Opinion: On the President’s Ill-health – By Uddin Ifeanyi

The Central Bank of Nigeria’s (CBN) rate-setting committee met last week. And, despite the toll that both a depreciating naira and rising domestic prices are taking on consumer welfare (and hence expectations), the outcome of the meeting went down like a damp squib. In part, this reflects the increasing irrelevance of the CBN in the design of monetary policy and as influencer of domestic monetary conditions. Largely, however, it spoke to a more pressing domestic angst. Thus, instead, conversations most of last week were exercised by initial uncertainty over the whereabouts and health of President Muhammadu Buhari.

And, sometimes the dialogues verged on the macabre. For, now and again, it appeared that there were, indeed, a few of our compatriots who relished the prospects of the incumbent president’s demise. Strangely, it did not escape this cohort that such an outcome could only further worsen tensions that the incumbent administration has allowed to build up across the country. Worries about why this prospect still made these folk’s wish list were, nonetheless, tangential to the conversations.

From the bizarre to the risible was but a short distance, however. For boosters of the Buhari administration, alive to the centrifugal forces that his death in office would trigger, joined in a war of words with “the other side” that barely pushed the needle for rational conversation, nor helped clarify much. By weekend, even the strongest bulimia for the trading of mutual insults was probably jaded from attending to the labours of our chattering heads.

Which was regrettable, really. And, you only need recall one of our older saws to understand why. Simply put, a person who has once been bitten by a snake, would hesitate to proceed when confronted by an earthworm. And we were, not too long ago bitten by a particularly venomous serpent. The contortions that the inner circle around the Yar’Adua administration went through to conceal his incapacitation and eventual death were as dangerous to the health of the country/its new assay at democratic rule, as it was rude to the electorate. Arguably, it was even more disrespectful to the then-president, as the coterie closest to him sought to turn him into a cross between a zombie and a puppet. Given that experience, it was only to be expected that parts of the electorate would worry about news of an ailing president, his flight abroad, and the possibility that a new crop of burattinai was in play at the highest reaches of power in the country.

It is a duty that invites a corresponding responsibility on the part of those thus chosen to represents us: a responsibility to assure us always, and each time we ask, of their capacity to govern. In a sense this is why transparency has become an integral part of the process of governance.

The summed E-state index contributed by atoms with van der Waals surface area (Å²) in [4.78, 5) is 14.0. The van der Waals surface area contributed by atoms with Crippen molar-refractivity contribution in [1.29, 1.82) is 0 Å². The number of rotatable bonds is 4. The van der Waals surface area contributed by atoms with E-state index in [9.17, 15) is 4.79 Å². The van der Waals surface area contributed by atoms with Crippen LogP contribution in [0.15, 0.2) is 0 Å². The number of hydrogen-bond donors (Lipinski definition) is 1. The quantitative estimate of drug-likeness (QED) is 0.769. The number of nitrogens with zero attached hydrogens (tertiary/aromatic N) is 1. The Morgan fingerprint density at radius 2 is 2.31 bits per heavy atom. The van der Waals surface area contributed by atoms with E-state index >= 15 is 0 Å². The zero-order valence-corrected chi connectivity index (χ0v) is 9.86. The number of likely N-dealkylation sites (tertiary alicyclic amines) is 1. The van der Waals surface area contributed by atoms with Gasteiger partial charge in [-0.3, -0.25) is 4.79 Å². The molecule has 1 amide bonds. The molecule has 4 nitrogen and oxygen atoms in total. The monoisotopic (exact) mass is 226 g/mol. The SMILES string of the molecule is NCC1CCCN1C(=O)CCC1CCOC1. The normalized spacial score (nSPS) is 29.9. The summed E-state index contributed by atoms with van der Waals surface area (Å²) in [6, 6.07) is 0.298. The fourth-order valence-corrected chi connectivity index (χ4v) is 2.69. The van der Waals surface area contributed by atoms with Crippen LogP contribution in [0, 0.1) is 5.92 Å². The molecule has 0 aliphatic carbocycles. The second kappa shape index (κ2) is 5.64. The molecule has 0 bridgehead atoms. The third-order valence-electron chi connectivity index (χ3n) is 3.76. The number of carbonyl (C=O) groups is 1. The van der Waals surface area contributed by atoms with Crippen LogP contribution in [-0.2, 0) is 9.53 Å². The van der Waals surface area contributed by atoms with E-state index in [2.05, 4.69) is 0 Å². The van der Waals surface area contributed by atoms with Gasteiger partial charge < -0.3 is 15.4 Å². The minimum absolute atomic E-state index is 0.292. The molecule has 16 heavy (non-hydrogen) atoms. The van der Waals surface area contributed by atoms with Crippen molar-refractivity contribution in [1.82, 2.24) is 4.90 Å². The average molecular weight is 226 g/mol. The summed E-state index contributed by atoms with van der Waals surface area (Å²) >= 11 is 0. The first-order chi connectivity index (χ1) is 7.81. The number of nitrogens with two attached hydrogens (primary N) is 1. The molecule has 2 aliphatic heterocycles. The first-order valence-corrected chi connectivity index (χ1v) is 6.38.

This point unfortunately was most cravenly missed by the press minders of the incumbent administration. In fact, that juncture was reached in the mutual exchange of invectives that passed for conversation around this issue when the president’s interface with the media almost sounded like President Goodluck Jonathan: they did not appear to “give a damn” what the people thought. Indeed, one of them suggested that the president of the country was not duty bound to give an account of his health even when there was so much consternation in the land about the adverse effect on a fragile nation of his ill-health.

Sadly, a government that had made so much of the distance between its predecessor and the people, and which had bruited about the almost telepathic link between its presidential candidate and the people, was at pains to stress how unimportant it is to be held to account by the people. Yet, our form of government does not permit the people to decide on how they are managed. It instead allows us every four years to choose people who will make these decisions, who will direct the affairs of state. That we continue to care all through the electoral cycle that those we have thus chosen remain able to do the job is an essential duty that a discerning electorate owes itself.

It is a duty that invites a corresponding responsibility on the part of those thus chosen to represents us: a responsibility to assure us always, and each time we ask, of their capacity to govern. In a sense this is why transparency has become an integral part of the process of governance.

And yet, even this latter test, the best efforts of the Buhari minders failed last week. True, those pictures showing the president receiving guests at his holiday retreat abroad were a relief. But they left unanswered a lot more questions.

Ifeanyi Uddin, journalist manqué and retired civil servant, can be reached @IfeanyiUddin.

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